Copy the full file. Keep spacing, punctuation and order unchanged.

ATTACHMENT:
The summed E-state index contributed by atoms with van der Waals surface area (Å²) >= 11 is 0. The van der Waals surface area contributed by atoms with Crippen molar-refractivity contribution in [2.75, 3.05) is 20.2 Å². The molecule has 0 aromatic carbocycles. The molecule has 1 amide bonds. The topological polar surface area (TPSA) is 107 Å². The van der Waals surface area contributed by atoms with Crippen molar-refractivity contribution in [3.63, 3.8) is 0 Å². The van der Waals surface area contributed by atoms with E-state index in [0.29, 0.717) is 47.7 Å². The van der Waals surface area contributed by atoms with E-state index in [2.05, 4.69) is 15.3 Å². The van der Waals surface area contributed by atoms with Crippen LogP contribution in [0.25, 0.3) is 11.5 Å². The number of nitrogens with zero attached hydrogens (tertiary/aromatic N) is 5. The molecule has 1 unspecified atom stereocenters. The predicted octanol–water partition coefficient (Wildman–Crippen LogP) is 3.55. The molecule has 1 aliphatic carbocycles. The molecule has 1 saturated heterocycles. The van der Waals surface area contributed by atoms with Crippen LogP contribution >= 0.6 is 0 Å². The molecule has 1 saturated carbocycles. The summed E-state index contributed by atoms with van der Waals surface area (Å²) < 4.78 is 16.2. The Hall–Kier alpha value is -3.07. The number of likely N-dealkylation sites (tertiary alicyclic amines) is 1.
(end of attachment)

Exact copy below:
The summed E-state index contributed by atoms with van der Waals surface area (Å²) >= 11 is 0. The van der Waals surface area contributed by atoms with Crippen molar-refractivity contribution in [2.75, 3.05) is 20.2 Å². The molecule has 0 aromatic carbocycles. The molecule has 1 amide bonds. The topological polar surface area (TPSA) is 107 Å². The van der Waals surface area contributed by atoms with Crippen molar-refractivity contribution in [3.63, 3.8) is 0 Å². The van der Waals surface area contributed by atoms with E-state index in [0.29, 0.717) is 47.7 Å². The van der Waals surface area contributed by atoms with E-state index in [2.05, 4.69) is 15.3 Å². The van der Waals surface area contributed by atoms with Crippen LogP contribution in [0.25, 0.3) is 11.5 Å². The number of nitrogens with zero attached hydrogens (tertiary/aromatic N) is 5. The molecule has 1 unspecified atom stereocenters. The predicted octanol–water partition coefficient (Wildman–Crippen LogP) is 3.55. The molecule has 1 aliphatic carbocycles. The molecule has 1 saturated heterocycles. The van der Waals surface area contributed by atoms with Crippen LogP contribution >= 0.6 is 0 Å². The molecule has 1 saturated carbocycles. The summed E-state index contributed by atoms with van der Waals surface area (Å²) < 4.78 is 16.2. The Hall–Kier alpha value is -3.07. The number of likely N-dealkylation sites (tertiary alicyclic amines) is 1.